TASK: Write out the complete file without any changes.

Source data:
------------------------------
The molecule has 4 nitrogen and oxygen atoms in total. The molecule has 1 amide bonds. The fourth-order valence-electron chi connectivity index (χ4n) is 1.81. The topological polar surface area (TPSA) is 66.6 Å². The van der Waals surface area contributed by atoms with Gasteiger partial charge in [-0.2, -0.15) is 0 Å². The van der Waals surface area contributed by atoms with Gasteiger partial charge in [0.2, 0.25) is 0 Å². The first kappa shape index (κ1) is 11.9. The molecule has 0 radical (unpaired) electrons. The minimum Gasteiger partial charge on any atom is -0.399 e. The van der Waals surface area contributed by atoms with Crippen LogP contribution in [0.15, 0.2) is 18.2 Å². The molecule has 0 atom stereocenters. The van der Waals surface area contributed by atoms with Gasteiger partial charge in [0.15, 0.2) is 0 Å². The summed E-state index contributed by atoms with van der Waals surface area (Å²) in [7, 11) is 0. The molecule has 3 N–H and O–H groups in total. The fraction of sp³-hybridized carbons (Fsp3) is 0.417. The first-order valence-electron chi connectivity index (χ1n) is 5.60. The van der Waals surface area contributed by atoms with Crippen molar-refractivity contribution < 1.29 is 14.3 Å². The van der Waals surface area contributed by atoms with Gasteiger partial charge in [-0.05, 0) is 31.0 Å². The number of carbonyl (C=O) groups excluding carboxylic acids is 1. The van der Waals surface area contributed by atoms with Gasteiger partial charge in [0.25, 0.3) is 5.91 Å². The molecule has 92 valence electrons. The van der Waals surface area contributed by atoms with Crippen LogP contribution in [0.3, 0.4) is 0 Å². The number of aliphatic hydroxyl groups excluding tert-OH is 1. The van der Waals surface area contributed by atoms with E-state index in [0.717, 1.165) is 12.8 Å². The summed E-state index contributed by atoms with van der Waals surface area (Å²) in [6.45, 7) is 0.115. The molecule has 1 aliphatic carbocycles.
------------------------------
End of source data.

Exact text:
The molecule has 4 nitrogen and oxygen atoms in total. The molecule has 1 amide bonds. The fourth-order valence-electron chi connectivity index (χ4n) is 1.81. The topological polar surface area (TPSA) is 66.6 Å². The van der Waals surface area contributed by atoms with Gasteiger partial charge in [-0.2, -0.15) is 0 Å². The van der Waals surface area contributed by atoms with Gasteiger partial charge in [0.2, 0.25) is 0 Å². The first kappa shape index (κ1) is 11.9. The molecule has 0 radical (unpaired) electrons. The minimum Gasteiger partial charge on any atom is -0.399 e. The van der Waals surface area contributed by atoms with Crippen LogP contribution in [0.15, 0.2) is 18.2 Å². The molecule has 0 atom stereocenters. The van der Waals surface area contributed by atoms with Gasteiger partial charge in [0.15, 0.2) is 0 Å². The summed E-state index contributed by atoms with van der Waals surface area (Å²) in [7, 11) is 0. The molecule has 3 N–H and O–H groups in total. The fraction of sp³-hybridized carbons (Fsp3) is 0.417. The first-order valence-electron chi connectivity index (χ1n) is 5.60. The van der Waals surface area contributed by atoms with Crippen molar-refractivity contribution < 1.29 is 14.3 Å². The van der Waals surface area contributed by atoms with Gasteiger partial charge in [-0.05, 0) is 31.0 Å². The number of carbonyl (C=O) groups excluding carboxylic acids is 1. The van der Waals surface area contributed by atoms with Gasteiger partial charge in [0.25, 0.3) is 5.91 Å². The molecule has 92 valence electrons. The van der Waals surface area contributed by atoms with Crippen LogP contribution in [0.3, 0.4) is 0 Å². The number of aliphatic hydroxyl groups excluding tert-OH is 1. The van der Waals surface area contributed by atoms with E-state index in [0.717, 1.165) is 12.8 Å². The summed E-state index contributed by atoms with van der Waals surface area (Å²) in [6.45, 7) is 0.115. The molecule has 1 aliphatic carbocycles.